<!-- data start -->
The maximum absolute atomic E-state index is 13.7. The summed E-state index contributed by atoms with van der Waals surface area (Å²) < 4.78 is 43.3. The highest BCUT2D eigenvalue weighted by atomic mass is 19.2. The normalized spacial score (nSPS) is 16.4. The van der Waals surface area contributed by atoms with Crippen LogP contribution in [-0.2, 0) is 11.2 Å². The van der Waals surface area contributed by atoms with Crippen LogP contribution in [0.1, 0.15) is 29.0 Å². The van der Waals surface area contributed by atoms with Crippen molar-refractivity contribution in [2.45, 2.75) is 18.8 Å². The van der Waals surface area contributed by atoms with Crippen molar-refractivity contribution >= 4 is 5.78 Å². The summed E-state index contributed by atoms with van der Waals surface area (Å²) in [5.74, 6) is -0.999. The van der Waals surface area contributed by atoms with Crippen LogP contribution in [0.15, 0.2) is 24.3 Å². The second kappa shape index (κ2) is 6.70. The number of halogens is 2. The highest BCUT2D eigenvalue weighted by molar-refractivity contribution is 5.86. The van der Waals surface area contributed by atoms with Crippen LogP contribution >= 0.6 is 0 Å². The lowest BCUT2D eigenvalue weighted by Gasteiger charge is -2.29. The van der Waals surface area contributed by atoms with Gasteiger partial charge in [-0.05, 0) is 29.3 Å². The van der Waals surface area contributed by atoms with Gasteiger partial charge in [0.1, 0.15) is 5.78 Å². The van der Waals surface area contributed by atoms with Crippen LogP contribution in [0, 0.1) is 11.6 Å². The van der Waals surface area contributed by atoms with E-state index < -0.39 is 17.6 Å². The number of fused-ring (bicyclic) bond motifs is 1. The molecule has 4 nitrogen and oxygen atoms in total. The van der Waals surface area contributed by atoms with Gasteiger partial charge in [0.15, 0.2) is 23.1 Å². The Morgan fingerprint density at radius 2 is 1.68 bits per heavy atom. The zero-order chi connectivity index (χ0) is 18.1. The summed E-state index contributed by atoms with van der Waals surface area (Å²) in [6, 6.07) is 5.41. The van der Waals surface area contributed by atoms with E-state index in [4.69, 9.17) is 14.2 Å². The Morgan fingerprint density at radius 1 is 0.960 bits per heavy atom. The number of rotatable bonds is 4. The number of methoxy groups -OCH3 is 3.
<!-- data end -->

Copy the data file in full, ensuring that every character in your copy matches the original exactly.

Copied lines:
The maximum absolute atomic E-state index is 13.7. The summed E-state index contributed by atoms with van der Waals surface area (Å²) < 4.78 is 43.3. The highest BCUT2D eigenvalue weighted by atomic mass is 19.2. The normalized spacial score (nSPS) is 16.4. The van der Waals surface area contributed by atoms with Crippen LogP contribution in [-0.2, 0) is 11.2 Å². The van der Waals surface area contributed by atoms with Crippen LogP contribution in [0.1, 0.15) is 29.0 Å². The van der Waals surface area contributed by atoms with Crippen molar-refractivity contribution in [2.45, 2.75) is 18.8 Å². The van der Waals surface area contributed by atoms with Crippen molar-refractivity contribution >= 4 is 5.78 Å². The summed E-state index contributed by atoms with van der Waals surface area (Å²) in [5.74, 6) is -0.999. The van der Waals surface area contributed by atoms with Crippen LogP contribution in [0.15, 0.2) is 24.3 Å². The second kappa shape index (κ2) is 6.70. The number of halogens is 2. The highest BCUT2D eigenvalue weighted by molar-refractivity contribution is 5.86. The van der Waals surface area contributed by atoms with Crippen LogP contribution >= 0.6 is 0 Å². The lowest BCUT2D eigenvalue weighted by Gasteiger charge is -2.29. The van der Waals surface area contributed by atoms with Gasteiger partial charge in [-0.05, 0) is 29.3 Å². The van der Waals surface area contributed by atoms with Gasteiger partial charge in [0.1, 0.15) is 5.78 Å². The van der Waals surface area contributed by atoms with Crippen LogP contribution in [0, 0.1) is 11.6 Å². The van der Waals surface area contributed by atoms with E-state index < -0.39 is 17.6 Å². The number of fused-ring (bicyclic) bond motifs is 1. The molecule has 4 nitrogen and oxygen atoms in total. The van der Waals surface area contributed by atoms with Gasteiger partial charge in [0.15, 0.2) is 23.1 Å². The Morgan fingerprint density at radius 2 is 1.68 bits per heavy atom. The zero-order chi connectivity index (χ0) is 18.1. The summed E-state index contributed by atoms with van der Waals surface area (Å²) in [6, 6.07) is 5.41. The van der Waals surface area contributed by atoms with E-state index in [4.69, 9.17) is 14.2 Å². The Morgan fingerprint density at radius 1 is 0.960 bits per heavy atom. The number of rotatable bonds is 4. The number of methoxy groups -OCH3 is 3.